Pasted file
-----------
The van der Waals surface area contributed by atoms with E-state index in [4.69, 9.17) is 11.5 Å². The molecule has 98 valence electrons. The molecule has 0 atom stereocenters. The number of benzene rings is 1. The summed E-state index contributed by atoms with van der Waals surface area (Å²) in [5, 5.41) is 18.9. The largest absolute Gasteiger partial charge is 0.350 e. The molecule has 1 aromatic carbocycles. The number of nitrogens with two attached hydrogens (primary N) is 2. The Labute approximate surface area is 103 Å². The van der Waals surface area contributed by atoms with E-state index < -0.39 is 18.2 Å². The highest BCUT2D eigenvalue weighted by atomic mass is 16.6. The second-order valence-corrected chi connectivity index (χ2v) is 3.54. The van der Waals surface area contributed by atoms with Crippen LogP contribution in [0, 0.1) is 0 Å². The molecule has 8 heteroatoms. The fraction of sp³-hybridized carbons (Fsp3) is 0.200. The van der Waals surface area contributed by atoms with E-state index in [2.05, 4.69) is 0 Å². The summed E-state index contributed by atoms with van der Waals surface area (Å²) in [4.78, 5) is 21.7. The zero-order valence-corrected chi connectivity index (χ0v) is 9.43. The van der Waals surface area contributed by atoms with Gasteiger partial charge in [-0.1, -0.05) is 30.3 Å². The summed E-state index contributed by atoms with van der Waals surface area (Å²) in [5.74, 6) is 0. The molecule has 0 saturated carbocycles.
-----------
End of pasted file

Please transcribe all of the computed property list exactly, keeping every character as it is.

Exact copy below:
The van der Waals surface area contributed by atoms with E-state index in [4.69, 9.17) is 11.5 Å². The molecule has 98 valence electrons. The molecule has 0 atom stereocenters. The number of benzene rings is 1. The summed E-state index contributed by atoms with van der Waals surface area (Å²) in [5, 5.41) is 18.9. The largest absolute Gasteiger partial charge is 0.350 e. The molecule has 1 aromatic carbocycles. The number of nitrogens with two attached hydrogens (primary N) is 2. The Labute approximate surface area is 103 Å². The van der Waals surface area contributed by atoms with E-state index < -0.39 is 18.2 Å². The highest BCUT2D eigenvalue weighted by atomic mass is 16.6. The second-order valence-corrected chi connectivity index (χ2v) is 3.54. The van der Waals surface area contributed by atoms with Crippen LogP contribution in [0, 0.1) is 0 Å². The molecule has 8 heteroatoms. The fraction of sp³-hybridized carbons (Fsp3) is 0.200. The van der Waals surface area contributed by atoms with E-state index in [2.05, 4.69) is 0 Å². The summed E-state index contributed by atoms with van der Waals surface area (Å²) in [4.78, 5) is 21.7. The zero-order valence-corrected chi connectivity index (χ0v) is 9.43. The van der Waals surface area contributed by atoms with Gasteiger partial charge in [-0.1, -0.05) is 30.3 Å². The summed E-state index contributed by atoms with van der Waals surface area (Å²) in [5.74, 6) is 0. The molecule has 0 saturated carbocycles.